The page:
Car industry sanctions Russia & supports Ukrainian workers

Toyota, Volkswagen, Ford, Honda & Mercedes stop selling vehicles in Russia to protest the invasion of Ukraine, in addition to donations & calls for calm

Russia is the eighth-largest automotive market in the world, yet many of the biggest carmakers on the planet have stepped away from sales with the increasingly ostracised country.  

From calling for calm, to making donations, to scrambling to fill supply chain shortages, here's what these top car manufacturers are doing:


Toyota Motor Corp. 

Founded: 28 August 1937

Headquartered: Toyota, Aichi, Japan

The world’s biggest carmaker, Toyota, was hit by a cyber attack on 28th February, which targeted plastic and electrical suppliers.

The attack took place just after Japan declared that it would join in sanctions against Russia for its invasion of Ukraine, but Toyota has not blamed Russia for the attack - yet. 

Japan’s Prime Minister, Fumio Kashida, expressed alarm at the cyber attack, but he has not directly blamed anyone. 

"It's difficult to say whether this has anything to do with Russia," Kashida said.

Investigations hope to uncover those responsible.


Volkswagen Group

Founded: 28 May 1937

Headquartered: Wolfsburg, Germany

Volkswagen Group announced it would stop building cars at its Kaluga factory, which is based in Russia and employs 4,000 people.

“Against the background of the Russian attack on Ukraine and the resulting consequences, the Group Board of Management has decided to discontinue the production of vehicles in Russia until further notice,” said Ralf Brandstätter, Volkswagen CEO. “This decision applies to the Russian production sites in Kaluga and Nizhny Novgorod. The export of vehicles to Russia will also be stopped with immediate effect.

“At Volkswagen, we are convinced that a sustainable solution to the conflict can only be achieved on the basis of international law. We therefore appeal to the political actors to end the fighting and return to diplomacy.” 


Ford Motor Co. 

Founded: 16 June 1903

Headquartered: Dearborn, Michigan, United States

Over the last year, Ford sold 21,000 vehicles in Russia. Yet Ford was quick to suspend its joint-venture (JV) operations in the country, following the invasion of Ukraine.

“While we don’t have significant operations in Ukraine, we do have a strong contingent of Ukrainian nationals working for Ford around the world,” Ford said in a statement. “As part of the global community, Ford is deeply concerned about the invasion of Ukraine and the resultant threats to peace and stability.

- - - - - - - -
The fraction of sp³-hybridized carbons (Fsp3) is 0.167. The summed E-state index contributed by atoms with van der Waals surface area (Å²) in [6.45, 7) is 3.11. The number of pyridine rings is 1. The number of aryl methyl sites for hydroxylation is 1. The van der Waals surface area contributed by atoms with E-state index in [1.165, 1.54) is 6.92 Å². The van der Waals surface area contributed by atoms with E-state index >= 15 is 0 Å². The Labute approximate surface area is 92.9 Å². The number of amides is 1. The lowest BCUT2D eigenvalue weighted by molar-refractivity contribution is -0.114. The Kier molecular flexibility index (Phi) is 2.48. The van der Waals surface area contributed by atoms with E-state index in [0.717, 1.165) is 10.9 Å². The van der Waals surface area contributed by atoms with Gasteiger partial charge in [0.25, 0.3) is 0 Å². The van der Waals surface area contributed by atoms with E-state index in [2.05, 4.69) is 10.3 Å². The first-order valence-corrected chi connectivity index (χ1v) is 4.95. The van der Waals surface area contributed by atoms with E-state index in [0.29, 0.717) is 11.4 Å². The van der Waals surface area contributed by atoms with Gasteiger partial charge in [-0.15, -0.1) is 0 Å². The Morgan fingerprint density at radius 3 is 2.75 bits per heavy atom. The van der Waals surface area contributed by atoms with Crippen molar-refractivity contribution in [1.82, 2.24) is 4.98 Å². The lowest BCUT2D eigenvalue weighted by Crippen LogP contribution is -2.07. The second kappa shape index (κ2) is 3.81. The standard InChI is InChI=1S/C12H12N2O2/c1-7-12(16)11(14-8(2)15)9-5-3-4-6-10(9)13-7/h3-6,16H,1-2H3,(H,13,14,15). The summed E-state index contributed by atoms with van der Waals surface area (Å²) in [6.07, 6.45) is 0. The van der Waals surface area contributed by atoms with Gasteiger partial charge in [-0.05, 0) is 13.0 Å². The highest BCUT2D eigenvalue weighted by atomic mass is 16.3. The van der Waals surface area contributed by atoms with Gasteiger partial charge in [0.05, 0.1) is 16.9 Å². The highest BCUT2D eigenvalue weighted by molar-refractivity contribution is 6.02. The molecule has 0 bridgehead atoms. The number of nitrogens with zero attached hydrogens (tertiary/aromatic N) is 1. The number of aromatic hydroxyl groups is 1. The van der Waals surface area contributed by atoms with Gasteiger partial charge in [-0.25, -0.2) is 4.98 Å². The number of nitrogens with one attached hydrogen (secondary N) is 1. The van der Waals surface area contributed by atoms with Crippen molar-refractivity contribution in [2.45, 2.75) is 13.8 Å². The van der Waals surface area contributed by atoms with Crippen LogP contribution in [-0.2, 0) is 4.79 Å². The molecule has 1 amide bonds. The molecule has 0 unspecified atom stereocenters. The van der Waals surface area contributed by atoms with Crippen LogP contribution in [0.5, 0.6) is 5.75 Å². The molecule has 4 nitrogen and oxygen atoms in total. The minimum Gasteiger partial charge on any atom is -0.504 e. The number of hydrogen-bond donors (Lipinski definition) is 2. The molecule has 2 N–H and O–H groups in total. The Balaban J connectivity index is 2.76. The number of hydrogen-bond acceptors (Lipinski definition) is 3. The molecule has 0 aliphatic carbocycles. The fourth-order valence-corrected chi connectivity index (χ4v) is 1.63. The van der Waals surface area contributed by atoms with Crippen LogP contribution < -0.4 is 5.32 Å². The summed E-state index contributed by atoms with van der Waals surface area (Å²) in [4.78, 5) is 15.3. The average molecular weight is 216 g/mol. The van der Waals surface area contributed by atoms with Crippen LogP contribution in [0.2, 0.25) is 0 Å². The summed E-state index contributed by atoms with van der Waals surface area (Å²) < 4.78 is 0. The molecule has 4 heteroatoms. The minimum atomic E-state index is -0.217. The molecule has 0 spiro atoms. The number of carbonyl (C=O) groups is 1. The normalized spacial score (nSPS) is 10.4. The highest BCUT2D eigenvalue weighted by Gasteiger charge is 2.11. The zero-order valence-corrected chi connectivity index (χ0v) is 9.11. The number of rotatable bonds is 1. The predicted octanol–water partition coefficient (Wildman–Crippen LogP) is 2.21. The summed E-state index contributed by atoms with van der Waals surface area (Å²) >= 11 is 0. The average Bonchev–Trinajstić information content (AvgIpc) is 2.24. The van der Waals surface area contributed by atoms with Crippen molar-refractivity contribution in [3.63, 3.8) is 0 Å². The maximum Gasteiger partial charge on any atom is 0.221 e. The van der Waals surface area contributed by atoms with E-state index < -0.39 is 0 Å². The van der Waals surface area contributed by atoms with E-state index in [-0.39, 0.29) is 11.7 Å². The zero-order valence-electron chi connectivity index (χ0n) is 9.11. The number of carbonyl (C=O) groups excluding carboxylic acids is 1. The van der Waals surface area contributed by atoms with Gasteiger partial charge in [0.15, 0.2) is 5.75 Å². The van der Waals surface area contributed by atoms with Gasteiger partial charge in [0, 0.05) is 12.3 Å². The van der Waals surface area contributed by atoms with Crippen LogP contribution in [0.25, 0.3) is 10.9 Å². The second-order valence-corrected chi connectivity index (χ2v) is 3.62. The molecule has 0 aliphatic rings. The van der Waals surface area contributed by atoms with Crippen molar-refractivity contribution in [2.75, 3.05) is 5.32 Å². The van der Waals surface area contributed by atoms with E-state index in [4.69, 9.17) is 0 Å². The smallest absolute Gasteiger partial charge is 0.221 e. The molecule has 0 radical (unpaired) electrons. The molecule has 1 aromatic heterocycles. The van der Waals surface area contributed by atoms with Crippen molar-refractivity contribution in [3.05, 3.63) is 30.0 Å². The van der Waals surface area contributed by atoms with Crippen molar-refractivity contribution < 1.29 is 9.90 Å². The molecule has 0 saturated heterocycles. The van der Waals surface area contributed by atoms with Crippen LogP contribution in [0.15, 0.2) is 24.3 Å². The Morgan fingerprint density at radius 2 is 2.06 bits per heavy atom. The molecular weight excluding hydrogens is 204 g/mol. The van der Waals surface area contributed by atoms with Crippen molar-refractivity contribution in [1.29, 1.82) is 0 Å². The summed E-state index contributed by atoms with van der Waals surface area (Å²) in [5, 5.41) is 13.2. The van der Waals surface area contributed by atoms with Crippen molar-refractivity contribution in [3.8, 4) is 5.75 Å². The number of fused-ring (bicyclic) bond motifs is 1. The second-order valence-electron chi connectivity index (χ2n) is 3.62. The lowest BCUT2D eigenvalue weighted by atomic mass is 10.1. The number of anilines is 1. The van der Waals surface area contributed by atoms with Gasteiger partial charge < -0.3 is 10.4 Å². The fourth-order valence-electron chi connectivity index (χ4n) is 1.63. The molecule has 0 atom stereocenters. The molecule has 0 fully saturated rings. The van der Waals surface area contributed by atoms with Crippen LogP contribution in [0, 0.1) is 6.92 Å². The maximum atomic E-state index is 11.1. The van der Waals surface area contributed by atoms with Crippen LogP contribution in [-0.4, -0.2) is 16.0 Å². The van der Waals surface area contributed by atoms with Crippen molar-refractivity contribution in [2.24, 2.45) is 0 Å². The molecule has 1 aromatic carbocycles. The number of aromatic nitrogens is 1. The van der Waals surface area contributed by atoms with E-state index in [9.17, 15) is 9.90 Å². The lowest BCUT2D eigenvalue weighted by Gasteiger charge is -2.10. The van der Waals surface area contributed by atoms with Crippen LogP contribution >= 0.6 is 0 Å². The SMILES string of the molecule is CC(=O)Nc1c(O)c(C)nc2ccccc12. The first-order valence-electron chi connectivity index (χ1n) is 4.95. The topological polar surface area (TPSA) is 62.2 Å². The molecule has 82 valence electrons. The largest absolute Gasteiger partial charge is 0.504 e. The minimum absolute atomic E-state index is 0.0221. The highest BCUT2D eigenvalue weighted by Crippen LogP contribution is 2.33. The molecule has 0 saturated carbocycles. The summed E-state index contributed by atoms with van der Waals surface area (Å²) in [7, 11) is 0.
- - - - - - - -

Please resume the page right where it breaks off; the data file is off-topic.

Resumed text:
The situation has forced Ford to reassess its operations in Russia. 

“In recent years, Ford has significantly wound down its Russian operations, which now focus exclusively on commercial-van manufacturing and Russian sales through a minority interest in the Sollers Ford joint venture. Given the situation, we have today informed our JV partners that we are suspending our operations in Russia, effective immediately, until further notice,” the statement concluded. 



Founded: 24 September 1948

Headquartered: Minato City, Tokyo, Japan

In joining in with the sanctions, Honda has stopped exporting cars and motorcycles to Russia, although the Japanese company does not have any factories in Russia. 

According to Honda spokeswoman, Misako Saka, Honda will resume shipments once the situation “returns to normal.”



Founded: 28 June 1926

Headquartered: Stuttgart, Germany

Luxury car maker Mercedes-Benz announced that it would support those impacted by the crisis in Ukraine.

“As an immediate emergency measure, we're donating €1mn to Deutsches Rotes Kreuz eV (Red Cross) for their help for Ukraine,” said CEO Ola Källenius.

However, as many small parts used in Mercedes-Benz vehicles were manufactured in Ukraine, there will be a forced reduction in production across Europe. 

"The high flexibility of the plants will be used to avoid downtime as much as possible," Mercedes-Benz said in a statement. "We are closely monitoring the situation and are in close contact with our suppliers to work intensively together on solutions to secure our supply chains.”



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